Slabbed Daily July 8: Dollar Bill Meets the Pillsbury Doughboy

US Government Photo (H/T The Times Picayune)
US Government Photo (H/T The Times Picayune)

With Dollar Bill standing trial we only need one story for todays open thread. Lets visit with Stephanie Grace at the Times Picayune:

We may never know why former U.S. Rep. William Jefferson stashed $90,000 in his freezer rather than deliver the money to then-Nigerian Vice President Atiku Abubakar, as he promised a business associate who was secretly recording their conversations.

It may be that something went awry with the planned handoff, which was allegedly aimed at cementing a telecom deal in Nigeria. It may be that Jefferson had always intended to keep the money. There may be another reason entirely, one that would actually deliver on Jefferson’s “honorable explanation,” although as his trial in Virginia progresses, there’s no such explanation in sight.

This week’s evidence suggested an intriguing new alternative.

Recordings played in court Tuesday, when the jury finally watched investor Lori Mody’s climactic delivery of a briefcase containing the marked bills, suggested perhaps Jefferson held on to the money, rather than handing it off to Abubakar, because he suspected he was being watched. Continue reading “Slabbed Daily July 8: Dollar Bill Meets the Pillsbury Doughboy”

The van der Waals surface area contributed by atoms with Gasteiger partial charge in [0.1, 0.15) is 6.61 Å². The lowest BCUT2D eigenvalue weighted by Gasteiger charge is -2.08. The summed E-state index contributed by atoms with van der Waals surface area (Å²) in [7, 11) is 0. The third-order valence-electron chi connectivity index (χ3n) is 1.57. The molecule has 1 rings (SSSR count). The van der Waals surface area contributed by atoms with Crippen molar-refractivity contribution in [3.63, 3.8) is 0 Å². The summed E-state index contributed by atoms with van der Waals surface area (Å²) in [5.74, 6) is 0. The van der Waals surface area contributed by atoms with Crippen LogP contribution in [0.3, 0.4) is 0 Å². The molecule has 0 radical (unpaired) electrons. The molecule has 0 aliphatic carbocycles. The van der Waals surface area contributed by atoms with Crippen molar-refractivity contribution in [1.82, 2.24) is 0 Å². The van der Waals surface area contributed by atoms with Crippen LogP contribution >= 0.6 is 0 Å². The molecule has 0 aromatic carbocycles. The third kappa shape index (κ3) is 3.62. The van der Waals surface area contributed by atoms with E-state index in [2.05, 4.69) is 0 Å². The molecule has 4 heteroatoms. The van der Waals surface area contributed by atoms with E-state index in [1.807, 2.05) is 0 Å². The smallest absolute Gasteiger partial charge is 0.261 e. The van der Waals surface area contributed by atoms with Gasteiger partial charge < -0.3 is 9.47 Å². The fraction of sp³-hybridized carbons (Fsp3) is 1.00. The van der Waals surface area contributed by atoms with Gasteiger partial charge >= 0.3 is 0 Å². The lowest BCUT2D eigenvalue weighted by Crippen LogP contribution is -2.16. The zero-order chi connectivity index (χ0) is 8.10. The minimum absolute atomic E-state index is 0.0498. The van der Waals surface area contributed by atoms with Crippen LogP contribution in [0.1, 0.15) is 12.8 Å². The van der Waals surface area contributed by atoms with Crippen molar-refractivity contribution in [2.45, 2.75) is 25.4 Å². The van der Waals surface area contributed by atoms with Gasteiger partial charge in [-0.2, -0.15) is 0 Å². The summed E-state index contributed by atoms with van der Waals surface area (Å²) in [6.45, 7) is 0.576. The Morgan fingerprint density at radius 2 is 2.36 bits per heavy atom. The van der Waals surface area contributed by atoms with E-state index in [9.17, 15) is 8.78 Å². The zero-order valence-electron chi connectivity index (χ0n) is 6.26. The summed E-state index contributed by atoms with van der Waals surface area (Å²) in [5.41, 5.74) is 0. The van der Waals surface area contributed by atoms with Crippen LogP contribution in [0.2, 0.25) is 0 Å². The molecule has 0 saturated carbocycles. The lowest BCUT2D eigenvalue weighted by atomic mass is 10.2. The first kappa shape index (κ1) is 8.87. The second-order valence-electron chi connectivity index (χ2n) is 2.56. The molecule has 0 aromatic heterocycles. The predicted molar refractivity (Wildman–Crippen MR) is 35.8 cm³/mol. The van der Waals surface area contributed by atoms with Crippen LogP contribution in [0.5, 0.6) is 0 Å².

The Commish sets up a “Stakeholder” Meeting. If he’d only invited all the stakeholders…..

I’ve been hanging onto Anita Lee’s story from June 27th (H/t Editilla for the ease in finding the link) on Insurance Commish Mike Chaney’s upcoming insurance forum for almost 2 weeks now trying to figure out how to make all the puzzle pieces fit. Puzzle pieces? Now our readers are confused too but perhaps not as temporarily disoriented as I was left after seeing the Commish that same weekend being interviewed by WLOX’s Dave Elliot late that Sunday night. It was only this week that I figured out the Mike Chaney dichotomy to the point where I can convey the man’s fundamental contradictions and the differences between Mike Chaney the politician and Mike Chaney the ideologue. I’ll begin with Mike Chaney the politician and his upcoming forum designed to coincide with the National Governor’s conference scheduled for later this month in Biloxi as we visit with Anita Lee and the Sun Herald: